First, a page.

Kim Tobin: That's exactly right. They turn into big children themselves.

Kay Allmand: Yeah. They're just in big bodies, but they're still five years old.

Kim Tobin: And that's what I encourage people to remember too. I read one review in New York of someone who hated it because they were saying people don't act like that, but that's not the point. The point is, if people devolved to that level-if we let ourselves, and that's part of why my argument [as Veronica] is, in a civilized society, we don't behave like this. She has that argument in there because she's arguing for the fact that people don't do this. She's kind of telling you while we're doing it...

Kay Allmand: (Almost in Unison with Kim Tobin) And she's one of the worst ones in the play! (Laughs)

Kim Tobin:...and I'm the worst one in the whole play! It's kind of like Yazmina Reza is so smart she's saying, "We don't do this, but watch me do it."

Kay Allmand: Yeah.

John Gremillion: And my character makes the specific argument that it's perfectly fine to...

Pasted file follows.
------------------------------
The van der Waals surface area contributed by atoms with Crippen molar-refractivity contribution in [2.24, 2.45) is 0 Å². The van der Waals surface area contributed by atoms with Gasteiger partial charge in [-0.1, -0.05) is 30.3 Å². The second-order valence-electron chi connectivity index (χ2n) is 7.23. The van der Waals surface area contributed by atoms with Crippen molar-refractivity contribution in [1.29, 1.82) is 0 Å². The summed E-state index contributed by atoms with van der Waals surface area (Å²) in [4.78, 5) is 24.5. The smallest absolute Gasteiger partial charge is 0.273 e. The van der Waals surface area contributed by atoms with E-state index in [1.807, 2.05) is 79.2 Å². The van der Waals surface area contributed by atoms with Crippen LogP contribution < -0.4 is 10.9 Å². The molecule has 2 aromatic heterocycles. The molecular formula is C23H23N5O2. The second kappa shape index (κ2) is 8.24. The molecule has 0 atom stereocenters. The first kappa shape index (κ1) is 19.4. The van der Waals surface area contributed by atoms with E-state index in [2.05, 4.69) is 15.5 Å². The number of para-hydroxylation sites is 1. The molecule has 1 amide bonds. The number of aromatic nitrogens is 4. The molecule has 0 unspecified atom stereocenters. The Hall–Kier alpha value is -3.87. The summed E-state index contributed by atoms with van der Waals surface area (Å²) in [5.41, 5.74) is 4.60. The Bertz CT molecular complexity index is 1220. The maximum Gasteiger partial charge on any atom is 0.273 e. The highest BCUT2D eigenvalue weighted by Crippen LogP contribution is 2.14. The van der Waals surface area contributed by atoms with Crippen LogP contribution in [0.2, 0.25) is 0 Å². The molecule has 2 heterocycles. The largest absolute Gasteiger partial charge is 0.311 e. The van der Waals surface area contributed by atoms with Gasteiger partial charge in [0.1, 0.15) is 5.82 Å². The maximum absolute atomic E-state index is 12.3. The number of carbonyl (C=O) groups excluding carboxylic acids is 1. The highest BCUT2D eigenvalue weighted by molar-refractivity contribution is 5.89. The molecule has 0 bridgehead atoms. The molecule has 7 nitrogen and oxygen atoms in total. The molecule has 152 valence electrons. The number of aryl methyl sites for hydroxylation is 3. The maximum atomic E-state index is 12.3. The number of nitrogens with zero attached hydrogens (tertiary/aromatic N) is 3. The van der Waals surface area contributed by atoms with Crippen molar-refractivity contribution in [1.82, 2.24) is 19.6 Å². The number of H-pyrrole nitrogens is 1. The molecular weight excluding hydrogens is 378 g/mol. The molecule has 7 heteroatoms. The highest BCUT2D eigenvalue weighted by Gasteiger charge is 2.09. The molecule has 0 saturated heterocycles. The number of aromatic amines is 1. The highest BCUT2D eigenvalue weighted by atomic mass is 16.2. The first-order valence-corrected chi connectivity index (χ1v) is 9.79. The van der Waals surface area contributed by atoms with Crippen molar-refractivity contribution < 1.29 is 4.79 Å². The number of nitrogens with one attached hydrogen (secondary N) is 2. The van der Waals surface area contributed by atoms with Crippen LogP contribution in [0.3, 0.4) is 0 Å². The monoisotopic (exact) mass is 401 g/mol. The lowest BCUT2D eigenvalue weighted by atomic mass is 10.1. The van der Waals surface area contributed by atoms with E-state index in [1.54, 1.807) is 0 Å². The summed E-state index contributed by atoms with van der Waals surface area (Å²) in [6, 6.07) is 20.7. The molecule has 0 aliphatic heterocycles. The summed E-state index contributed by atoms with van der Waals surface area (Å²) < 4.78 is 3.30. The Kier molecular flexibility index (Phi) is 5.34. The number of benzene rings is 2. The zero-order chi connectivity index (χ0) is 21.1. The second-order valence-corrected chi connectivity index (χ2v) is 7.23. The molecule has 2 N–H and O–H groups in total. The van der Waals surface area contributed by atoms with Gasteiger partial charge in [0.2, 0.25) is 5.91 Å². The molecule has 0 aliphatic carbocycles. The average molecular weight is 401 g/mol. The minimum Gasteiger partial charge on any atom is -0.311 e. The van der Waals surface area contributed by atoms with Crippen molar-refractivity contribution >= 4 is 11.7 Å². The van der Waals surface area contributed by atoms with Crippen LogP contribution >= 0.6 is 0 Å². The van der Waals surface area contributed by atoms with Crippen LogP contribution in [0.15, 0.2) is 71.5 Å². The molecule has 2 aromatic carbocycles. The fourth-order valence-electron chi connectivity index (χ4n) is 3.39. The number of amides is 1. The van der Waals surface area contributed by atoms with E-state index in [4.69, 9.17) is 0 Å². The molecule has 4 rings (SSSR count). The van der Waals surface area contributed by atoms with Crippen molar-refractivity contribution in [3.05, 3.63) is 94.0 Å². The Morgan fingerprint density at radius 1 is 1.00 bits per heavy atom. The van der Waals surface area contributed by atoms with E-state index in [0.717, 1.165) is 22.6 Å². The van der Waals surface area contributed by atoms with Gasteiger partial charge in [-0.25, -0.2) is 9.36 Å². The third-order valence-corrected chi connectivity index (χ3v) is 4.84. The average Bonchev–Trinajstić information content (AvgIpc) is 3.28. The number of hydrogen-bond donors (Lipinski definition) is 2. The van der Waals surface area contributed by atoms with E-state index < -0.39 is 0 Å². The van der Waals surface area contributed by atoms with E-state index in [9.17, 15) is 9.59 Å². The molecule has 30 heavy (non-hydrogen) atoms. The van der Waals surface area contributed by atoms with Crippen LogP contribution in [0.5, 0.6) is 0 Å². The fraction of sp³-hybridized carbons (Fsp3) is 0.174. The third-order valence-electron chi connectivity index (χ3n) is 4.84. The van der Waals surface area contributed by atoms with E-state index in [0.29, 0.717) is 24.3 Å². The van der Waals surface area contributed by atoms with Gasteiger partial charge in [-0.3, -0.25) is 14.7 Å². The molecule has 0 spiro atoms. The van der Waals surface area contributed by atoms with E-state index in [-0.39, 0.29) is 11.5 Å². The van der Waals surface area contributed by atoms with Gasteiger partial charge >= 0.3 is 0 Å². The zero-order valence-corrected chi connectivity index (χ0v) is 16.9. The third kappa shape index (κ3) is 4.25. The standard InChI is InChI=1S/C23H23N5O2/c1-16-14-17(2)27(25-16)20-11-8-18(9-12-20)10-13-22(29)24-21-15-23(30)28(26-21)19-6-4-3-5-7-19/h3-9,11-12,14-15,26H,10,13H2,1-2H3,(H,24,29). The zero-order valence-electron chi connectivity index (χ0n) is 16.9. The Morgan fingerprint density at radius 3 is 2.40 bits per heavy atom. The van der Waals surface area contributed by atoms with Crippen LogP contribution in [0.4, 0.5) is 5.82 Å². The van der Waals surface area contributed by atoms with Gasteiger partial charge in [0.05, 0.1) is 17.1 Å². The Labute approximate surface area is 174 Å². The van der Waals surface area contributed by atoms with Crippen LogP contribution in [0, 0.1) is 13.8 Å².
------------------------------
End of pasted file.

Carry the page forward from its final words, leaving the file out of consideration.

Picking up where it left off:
Kim Tobin: Do it once in a while.

John Gremillion:...completely throw off the conventions of behaving yourself in our society and being polite, etc. But he's probably more restrained for most of the play than, you know, until a certain moment.

Kay Allmand: But restrained because, when walk in, you are the one with the least front. You're openly an asshole.

Kim Tobin: But also, he's the one who pays the least attention to anything going on.

John Gremillion: Because I don't want to be there. I care less than anyone else about what we're really there for.

Kay Allmand: He's not ashamed of the fact that he's an asshole.

Kim Tobin: But it's also not easy to lose your cool when you don't pay attention to anything. How are you going to lose your cool in a conversation that you don't even get involved in? Right? I mean, I'm not going to lose my cool if I don't get involved in the conversation ever.

John Gremillion: The other thing that's fun about...

Kim Tobin: It's fun!